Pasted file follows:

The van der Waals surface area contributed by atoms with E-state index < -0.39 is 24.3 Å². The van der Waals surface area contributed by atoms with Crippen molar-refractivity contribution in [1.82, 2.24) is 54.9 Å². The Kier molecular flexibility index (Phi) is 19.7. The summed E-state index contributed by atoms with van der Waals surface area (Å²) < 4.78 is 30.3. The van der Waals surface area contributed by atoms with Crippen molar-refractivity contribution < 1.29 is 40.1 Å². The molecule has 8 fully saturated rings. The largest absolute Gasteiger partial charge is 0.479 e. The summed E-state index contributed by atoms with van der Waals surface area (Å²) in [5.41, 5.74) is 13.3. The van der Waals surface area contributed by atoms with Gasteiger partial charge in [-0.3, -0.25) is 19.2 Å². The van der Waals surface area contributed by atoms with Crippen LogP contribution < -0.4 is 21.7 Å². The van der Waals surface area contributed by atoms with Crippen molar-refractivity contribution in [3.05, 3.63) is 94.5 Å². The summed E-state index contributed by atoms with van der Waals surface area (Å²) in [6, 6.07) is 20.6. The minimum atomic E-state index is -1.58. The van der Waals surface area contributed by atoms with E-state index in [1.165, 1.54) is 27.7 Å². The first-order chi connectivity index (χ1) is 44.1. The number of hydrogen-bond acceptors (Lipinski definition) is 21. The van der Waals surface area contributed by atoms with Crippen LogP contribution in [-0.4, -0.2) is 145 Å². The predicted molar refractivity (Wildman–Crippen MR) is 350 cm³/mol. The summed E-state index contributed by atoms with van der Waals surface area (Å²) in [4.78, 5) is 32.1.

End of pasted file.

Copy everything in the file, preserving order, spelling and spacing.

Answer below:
The van der Waals surface area contributed by atoms with E-state index < -0.39 is 24.3 Å². The van der Waals surface area contributed by atoms with Crippen molar-refractivity contribution in [1.82, 2.24) is 54.9 Å². The Kier molecular flexibility index (Phi) is 19.7. The summed E-state index contributed by atoms with van der Waals surface area (Å²) < 4.78 is 30.3. The van der Waals surface area contributed by atoms with Crippen molar-refractivity contribution < 1.29 is 40.1 Å². The molecule has 8 fully saturated rings. The largest absolute Gasteiger partial charge is 0.479 e. The summed E-state index contributed by atoms with van der Waals surface area (Å²) in [5.41, 5.74) is 13.3. The van der Waals surface area contributed by atoms with Gasteiger partial charge in [-0.3, -0.25) is 19.2 Å². The van der Waals surface area contributed by atoms with Crippen LogP contribution < -0.4 is 21.7 Å². The van der Waals surface area contributed by atoms with Crippen molar-refractivity contribution in [3.05, 3.63) is 94.5 Å². The summed E-state index contributed by atoms with van der Waals surface area (Å²) in [6, 6.07) is 20.6. The minimum atomic E-state index is -1.58. The van der Waals surface area contributed by atoms with E-state index in [1.165, 1.54) is 27.7 Å². The first-order chi connectivity index (χ1) is 44.1. The number of hydrogen-bond acceptors (Lipinski definition) is 21. The van der Waals surface area contributed by atoms with Crippen LogP contribution in [-0.4, -0.2) is 145 Å². The predicted molar refractivity (Wildman–Crippen MR) is 350 cm³/mol. The summed E-state index contributed by atoms with van der Waals surface area (Å²) in [4.78, 5) is 32.1.